Park City forum will tackle legalization of medical marijuana
While Utahns debate the benefits and potential pitfalls of medical marijuana legalization ahead of casting a vote on Proposition 2, the Project for Deeper Understanding, a Park City issue group, plans to host a panel discussion to address the controversial topic.
The Utah Patient’s Coalition is leading the ballot initiative campaign to establish a program that will make medical marijuana available to patients in Utah who are suffering from various illnesses, including cancer, seizures and other life-threatening conditions.
The Church of Jesus Christ of Latter-day Saints and several other groups have actively campaigned against Proposition 2 since Utah Patient’s Coalition gathered enough signatures for the initiative to appear on the November ballot.
Rev. Charles Robinson, of St. Luke’s Episcopal Church, which organizes the Project for Deeper Understanding forums, said medical marijuana is an important issue.
“It touches a lot of lives and people have strong opinions about it,” he said.
Medical marijuana was identified as the topic for the Project for Deeper Understanding’s upcoming discussion because no other venues in Summit County were addressing it, Robinson said. The forum is scheduled at 7 p.m. Thursday, Sept. 20, at St. Luke’s Episcopal Church. The two-hour event will feature panelists who represent various viewpoints in the argument. It will include a question-and-answer segment with the audience.
“I’ve found that the passion and disagreement isn’t around whether or not this particular compound should be used as medically,” he said. “But, the differences have to do in how the initiative is written.”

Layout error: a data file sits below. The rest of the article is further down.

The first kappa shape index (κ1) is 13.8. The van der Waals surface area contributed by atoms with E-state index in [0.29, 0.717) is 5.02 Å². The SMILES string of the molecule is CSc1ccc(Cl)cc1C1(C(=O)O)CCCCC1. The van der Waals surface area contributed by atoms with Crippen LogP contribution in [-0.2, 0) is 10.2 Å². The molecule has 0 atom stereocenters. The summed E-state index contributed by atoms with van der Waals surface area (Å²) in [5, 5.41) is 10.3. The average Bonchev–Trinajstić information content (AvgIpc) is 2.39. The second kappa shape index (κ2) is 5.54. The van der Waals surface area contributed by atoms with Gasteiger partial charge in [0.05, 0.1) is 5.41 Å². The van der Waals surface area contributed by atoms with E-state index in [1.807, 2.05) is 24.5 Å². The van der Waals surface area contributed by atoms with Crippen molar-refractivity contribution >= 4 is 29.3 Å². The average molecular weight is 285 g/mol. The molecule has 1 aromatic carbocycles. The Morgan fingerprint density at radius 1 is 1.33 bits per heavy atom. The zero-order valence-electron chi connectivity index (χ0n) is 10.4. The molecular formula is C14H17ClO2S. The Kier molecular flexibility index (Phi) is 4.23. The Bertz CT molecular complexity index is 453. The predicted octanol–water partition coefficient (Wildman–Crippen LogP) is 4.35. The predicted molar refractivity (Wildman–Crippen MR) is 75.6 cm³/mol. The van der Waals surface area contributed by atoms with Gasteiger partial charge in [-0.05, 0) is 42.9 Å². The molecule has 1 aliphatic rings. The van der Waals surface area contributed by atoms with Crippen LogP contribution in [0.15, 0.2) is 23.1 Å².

Proposition 2 seeks to protect terminal or seriously ill patients from arrest and prosecution for using medical marijuana, according to the Utah Patients Coalition. The Utah Medical Cannabis Act outlines details surrounding restrictions, revenue generated from a medical marijuana program and the creation of an electronic verification system to track patient use. It would establish a licensing process for businesses to dispense, cultivate, process and test cannabis.
Opponents of the initiative, however, say it does not include proper safeguards to prevent recreational users from accessing marijuana.
“There is a lot of interest in the community because almost all of us know someone that has had some kind of chronic pain issue or is having to deal with side effects of chemotherapy,” Robinson said. “Oftentimes additional approaches aren’t working and many people have found the use of cannabis effective.”
For more than a decade, the Project for Deeper Understanding has held forums to raise awareness about pressing issues, such as Medicaid expansion and fake news, as well as growth and traffic. Robinson said this is the first time the discussion will focus on a pharmaceutical.
“This will give us an opportunity to step back and really look at its use,” he said. “There are so many stereotypes that surround it.”
Robinson described his experience with a family member whose son used marijuana recreationally. He said marijuana ended up acting as a gateway drug for his relative and he became addicted to heroin.
“My experience with my relative is that because of that dark shadow, you can’t even have a conversation with her about the medical use,” he said. “I bet my relative isn’t the only person who hears marijuana and immediately starts to think of all the things that happen with abuse.
“But, I hope we will come away from the evening acknowledging that and also thinking it can be very helpful with lots of patients,” he added.
The panelists who will be featured at the forum are: Erin Brown, a nutritionist with expertise in cannabis; State Rep. Brad Daw; Nathan Frodsham, a former board member of TRUCE Utah; Jessica Reade Gleim, a patient who benefited from medical marijuana use; DJ Schanz, director of Utah Patients Coalition; and Andrew Talbott, a representative of TRUCE Utah.
The discussion is free and open to the public.
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When it comes to the U.S. census, let’s just say Park City has… room for improvement.